Nej, vi taler ikke for meget om indvandrere, flygtninge og integration – det gælder Danmarks fremtid

De små poder i klasselokalerne bliver afgørende for, hvad vi vil med vores samfund og demokrati.

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We are not talking enough about immigrants, refugees and integration – the future of Denmark is at stake

Elementary school children are crucial when it comes to where we want to take our society and democracy.

The other day I listened to P1 Debate , where the Radical Left’s Samira Nawa Amini argued that “foreign policy and foreigner debate ” takes up too much space. 

I disagree with that. The consequences of immigration affect all parts of society. Whether we relate to education policy, welfare policy, penal framework discussions, housing policy , etc. , etc. , the influence of Islam and immigration is crucial to how we want Denmark to develop in the future.

Furthermore, we should be able to agree that the challenges will not disappear if we make the ostrich Swede model, stick our heads in the sand and close our eyes to the problems.

Unfortunately, Denmark has become a society where strong forces are at stake, working hard to use the democratic rights that Danish law allows for non-democratic indoctrination.

Take e.g. the debate on independent schools. The first free school saw the light of day in 1852 as a reaction to the public peasant school’s strict principles of discipline and memorization of especially biblical texts. The founder Chresten Kold saw imagination and creativity as the driving force behind children’s professional development, his thoughts were inspired by NFS Grundtvig.

So far so good, it all sounds very healthy and completely in the Danish spirit.

Unfortunately, work is underway to set up indoctrination schools where children learn that the only true faith is Islam.

Danish legislation gives free schools the opportunity to determine their own student composition and build on their own values. When the legislation was passed, no one had foreseen how it could be abused.

The schools have no requirements for the teachers’ educational background, you can only shudder at the thought of who is being invited into the classroom fold.

The idea that one could bring in a potter, a writer or others of that caliber and teach the children was perhaps a good idea as a basic idea. It was then that Denmark consisted exclusively of a group of people who largely shared the same traditions, the same culture and the same basic Christian-based values.

But it is a pretty bad idea not to have requirements for teachers’ education when the principle is abused to erode the basis of Danish values ​​and instead preach extremism – even paid for by Danish tax dollars.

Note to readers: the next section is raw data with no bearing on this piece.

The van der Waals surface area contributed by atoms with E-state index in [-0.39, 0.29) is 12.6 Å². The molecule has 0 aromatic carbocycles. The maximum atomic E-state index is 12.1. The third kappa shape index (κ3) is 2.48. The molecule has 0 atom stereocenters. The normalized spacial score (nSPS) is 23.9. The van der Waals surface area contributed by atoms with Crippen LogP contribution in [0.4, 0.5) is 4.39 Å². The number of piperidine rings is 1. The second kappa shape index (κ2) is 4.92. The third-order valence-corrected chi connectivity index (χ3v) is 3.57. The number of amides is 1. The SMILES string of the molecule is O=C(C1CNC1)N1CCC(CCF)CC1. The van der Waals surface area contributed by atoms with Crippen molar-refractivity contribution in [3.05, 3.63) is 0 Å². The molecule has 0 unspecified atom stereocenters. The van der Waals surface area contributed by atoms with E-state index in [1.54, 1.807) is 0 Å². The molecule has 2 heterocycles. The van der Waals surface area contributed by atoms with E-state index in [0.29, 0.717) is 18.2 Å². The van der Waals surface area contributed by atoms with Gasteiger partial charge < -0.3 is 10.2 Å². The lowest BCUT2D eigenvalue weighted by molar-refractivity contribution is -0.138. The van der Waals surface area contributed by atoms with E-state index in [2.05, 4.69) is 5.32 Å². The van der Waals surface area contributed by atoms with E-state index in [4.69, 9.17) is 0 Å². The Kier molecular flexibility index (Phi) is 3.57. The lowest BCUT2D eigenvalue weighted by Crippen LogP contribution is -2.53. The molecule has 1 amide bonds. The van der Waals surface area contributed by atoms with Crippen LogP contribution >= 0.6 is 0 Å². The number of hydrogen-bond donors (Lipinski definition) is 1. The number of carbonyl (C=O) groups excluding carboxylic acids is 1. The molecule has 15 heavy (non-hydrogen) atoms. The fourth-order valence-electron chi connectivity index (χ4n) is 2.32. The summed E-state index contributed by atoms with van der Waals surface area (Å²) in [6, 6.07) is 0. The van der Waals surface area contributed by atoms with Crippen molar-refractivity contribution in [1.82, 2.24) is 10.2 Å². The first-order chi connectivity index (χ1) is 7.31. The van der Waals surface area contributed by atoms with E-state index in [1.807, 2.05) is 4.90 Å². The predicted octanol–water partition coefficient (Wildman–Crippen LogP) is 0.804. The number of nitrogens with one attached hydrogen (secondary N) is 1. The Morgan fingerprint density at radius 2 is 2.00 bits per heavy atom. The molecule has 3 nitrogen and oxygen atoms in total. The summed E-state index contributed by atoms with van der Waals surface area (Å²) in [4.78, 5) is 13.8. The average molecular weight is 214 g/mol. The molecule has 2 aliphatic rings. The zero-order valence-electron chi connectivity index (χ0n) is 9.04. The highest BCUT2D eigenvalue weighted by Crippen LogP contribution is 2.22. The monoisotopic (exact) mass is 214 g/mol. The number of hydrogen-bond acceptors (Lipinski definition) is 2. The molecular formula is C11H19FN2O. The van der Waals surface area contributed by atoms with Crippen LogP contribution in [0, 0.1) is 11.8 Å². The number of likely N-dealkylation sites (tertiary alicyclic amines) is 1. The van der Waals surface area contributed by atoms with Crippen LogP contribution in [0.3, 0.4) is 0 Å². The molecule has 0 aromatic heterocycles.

The Denmark that works so hard to get a difficult-to- integrate group integrated thus pays to hatch parallel societies in the earliest childhood years – where it is important to get them into the Danish fold and show them what values ​​Denmark based on.

In today’s Denmark, it is blatantly naive that Danish tax dollars in the form of state taxes have to be paid to indoctrinate the next generation of podcasts. In order for the Denmark we want to exist in the future with the Danish values ​​and manners, it is important that children are introduced to the society of which they must be a part in the future. A society based on democracy and gender equality. A free society that has taken generations to build.

Schools that preach that students should keep their distance from non-Muslim Danes and, in general, promote an us-and-them with hatred for exactly that country’s values, we so diligently try to get them to be a part of, hear not at home in Denmark.

In a society like Denmark, it is crucial to have a common core and an understanding of the Danish culture and the Danish community, which everyone should want to contribute to. One may question whether it makes sense in this context to support schools that teach Islam and Arab culture as the desirable form of society.

Danish tax dollars should not go to promoting thoughts and ideologies that go directly against the democratic spirit. Time and time again, it has emerged that independent schools promote values ​​that are far from the Danish and slow down integration.

That’s where we’re. So what do you do? Do you insist that Kold’s basic idea of ​​free schools is beautiful and good and good for your pod’s creative learning? If you do, then you continue to provide the opportunity to rabid Islam preachers have free access to young students’ worldview.

In my view, we need to change our approach to society as it changes. Denmark needs to introduce laws that make it more difficult to set up schools that go directly against Danish values.

Opposition to the change of something as core Danish as free schools is as naive as the desire to stick to the good old days. They no longer exist, and if we do nothing to make it easier to intervene and influence the next generation of young people to have a democratic mindset with a love of Danish culture, then in a few years there will be no Danish culture to pass on.

(Google translate)

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